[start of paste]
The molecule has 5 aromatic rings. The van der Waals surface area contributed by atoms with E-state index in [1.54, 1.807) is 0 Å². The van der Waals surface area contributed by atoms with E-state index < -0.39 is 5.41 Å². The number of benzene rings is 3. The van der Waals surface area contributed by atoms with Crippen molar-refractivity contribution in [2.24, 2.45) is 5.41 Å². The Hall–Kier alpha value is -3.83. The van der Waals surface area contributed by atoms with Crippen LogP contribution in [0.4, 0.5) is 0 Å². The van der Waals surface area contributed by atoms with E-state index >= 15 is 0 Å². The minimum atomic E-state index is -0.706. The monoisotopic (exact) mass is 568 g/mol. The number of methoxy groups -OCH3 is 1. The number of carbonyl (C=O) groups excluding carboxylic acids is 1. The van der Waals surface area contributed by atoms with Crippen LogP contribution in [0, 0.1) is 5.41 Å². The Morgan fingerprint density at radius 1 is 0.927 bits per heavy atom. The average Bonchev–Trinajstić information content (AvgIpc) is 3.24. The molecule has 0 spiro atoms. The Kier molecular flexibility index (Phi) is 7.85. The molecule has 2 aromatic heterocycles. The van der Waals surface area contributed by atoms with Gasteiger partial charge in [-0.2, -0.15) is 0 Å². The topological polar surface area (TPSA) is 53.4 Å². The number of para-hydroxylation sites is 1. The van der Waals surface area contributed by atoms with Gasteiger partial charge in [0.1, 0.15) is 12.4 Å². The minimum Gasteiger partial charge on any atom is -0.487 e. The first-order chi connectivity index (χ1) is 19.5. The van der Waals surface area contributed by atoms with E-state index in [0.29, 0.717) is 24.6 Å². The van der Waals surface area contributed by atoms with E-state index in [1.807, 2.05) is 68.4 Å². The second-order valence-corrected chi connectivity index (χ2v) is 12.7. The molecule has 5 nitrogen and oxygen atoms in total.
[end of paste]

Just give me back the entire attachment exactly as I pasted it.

The molecule has 5 aromatic rings. The van der Waals surface area contributed by atoms with E-state index in [1.54, 1.807) is 0 Å². The van der Waals surface area contributed by atoms with E-state index < -0.39 is 5.41 Å². The number of benzene rings is 3. The van der Waals surface area contributed by atoms with Crippen molar-refractivity contribution in [2.24, 2.45) is 5.41 Å². The Hall–Kier alpha value is -3.83. The van der Waals surface area contributed by atoms with Crippen LogP contribution in [0.4, 0.5) is 0 Å². The van der Waals surface area contributed by atoms with E-state index >= 15 is 0 Å². The minimum atomic E-state index is -0.706. The monoisotopic (exact) mass is 568 g/mol. The number of methoxy groups -OCH3 is 1. The number of carbonyl (C=O) groups excluding carboxylic acids is 1. The van der Waals surface area contributed by atoms with Crippen LogP contribution in [0, 0.1) is 5.41 Å². The Morgan fingerprint density at radius 1 is 0.927 bits per heavy atom. The average Bonchev–Trinajstić information content (AvgIpc) is 3.24. The molecule has 0 spiro atoms. The Kier molecular flexibility index (Phi) is 7.85. The molecule has 2 aromatic heterocycles. The van der Waals surface area contributed by atoms with Gasteiger partial charge in [-0.2, -0.15) is 0 Å². The topological polar surface area (TPSA) is 53.4 Å². The number of para-hydroxylation sites is 1. The van der Waals surface area contributed by atoms with Gasteiger partial charge in [0.1, 0.15) is 12.4 Å². The minimum Gasteiger partial charge on any atom is -0.487 e. The first-order chi connectivity index (χ1) is 19.5. The van der Waals surface area contributed by atoms with E-state index in [0.29, 0.717) is 24.6 Å². The van der Waals surface area contributed by atoms with E-state index in [1.807, 2.05) is 68.4 Å². The second-order valence-corrected chi connectivity index (χ2v) is 12.7. The molecule has 5 nitrogen and oxygen atoms in total.